Tarweed taking over

Asked July 25, 2019, 6:50 PM EDT

Live at 3400 ft in Umpqua foothills. Have oak and meadows. Huge increase in tarweed in our meadow this year. Try to keep meadow natural and have not seeded or fertilized. Not enough water source to irrigate. We do mo for fire protection. Have free range cattle that have been very hard on land and pull up most of good green grass. Trying to fence out cattle. Try not to spray because have honey bees and don't want to kill them or taint honey. Try to mow down before they flower and seed but totally out of control with tarweed. Need help! Would overseeding with meadow grass and fertilizer this fall and spring help? Is there something I can spray that will not harm bees?

Douglas County Oregon pastures and forages tarweed madia

4 Responses

Hello,

Are you using the pastures for your livestock or for wildlife and your enjoyment?

Thanks,
Shelby

Meadow for wildlife and our enjoyment.

Thank you for the additional information. I only work with improving pastures for commercial livestock production. I am not sure how to advise you for what you are wanting.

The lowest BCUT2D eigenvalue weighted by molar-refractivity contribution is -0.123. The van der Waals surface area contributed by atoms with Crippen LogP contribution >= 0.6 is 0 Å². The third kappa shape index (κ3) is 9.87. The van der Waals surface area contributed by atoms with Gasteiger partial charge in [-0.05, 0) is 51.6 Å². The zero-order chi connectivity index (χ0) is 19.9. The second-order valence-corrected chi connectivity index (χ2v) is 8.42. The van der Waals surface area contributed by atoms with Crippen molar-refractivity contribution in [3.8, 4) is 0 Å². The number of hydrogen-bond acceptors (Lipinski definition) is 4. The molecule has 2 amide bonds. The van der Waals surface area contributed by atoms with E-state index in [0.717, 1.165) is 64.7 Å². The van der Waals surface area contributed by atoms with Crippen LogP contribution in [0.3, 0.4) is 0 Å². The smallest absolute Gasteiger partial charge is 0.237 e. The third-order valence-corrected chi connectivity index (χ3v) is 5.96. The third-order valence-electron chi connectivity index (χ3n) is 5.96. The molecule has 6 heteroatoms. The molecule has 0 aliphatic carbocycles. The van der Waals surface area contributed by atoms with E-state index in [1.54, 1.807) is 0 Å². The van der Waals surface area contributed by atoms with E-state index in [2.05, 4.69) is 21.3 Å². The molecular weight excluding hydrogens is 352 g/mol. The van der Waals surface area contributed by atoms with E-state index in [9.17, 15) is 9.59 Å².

Please contact the Douglas County / OSU Master Gardeners on how to improve your meadow. Tell them it is not a livestock pasture or they will send you back to me. Call them at 541-672-4461, M-F 1-4 pm.

Thanks

P.S. One observation - if what you have is Madia elegans (tarweed) this is a native plant that is habitat for pollinators. Check out this identification to see if it looks like your plants: https://plants.usda.gov/core/profile?symbol=MAEL

I've actually planted madia for ecological restoration in Benton County. It can be a part of a healthy prairie ecosystem of native plants. Though it is sticky to walk through, you may want to reconsider keeping it on at least part of your site if your goal is to manage for wildlife and habitat.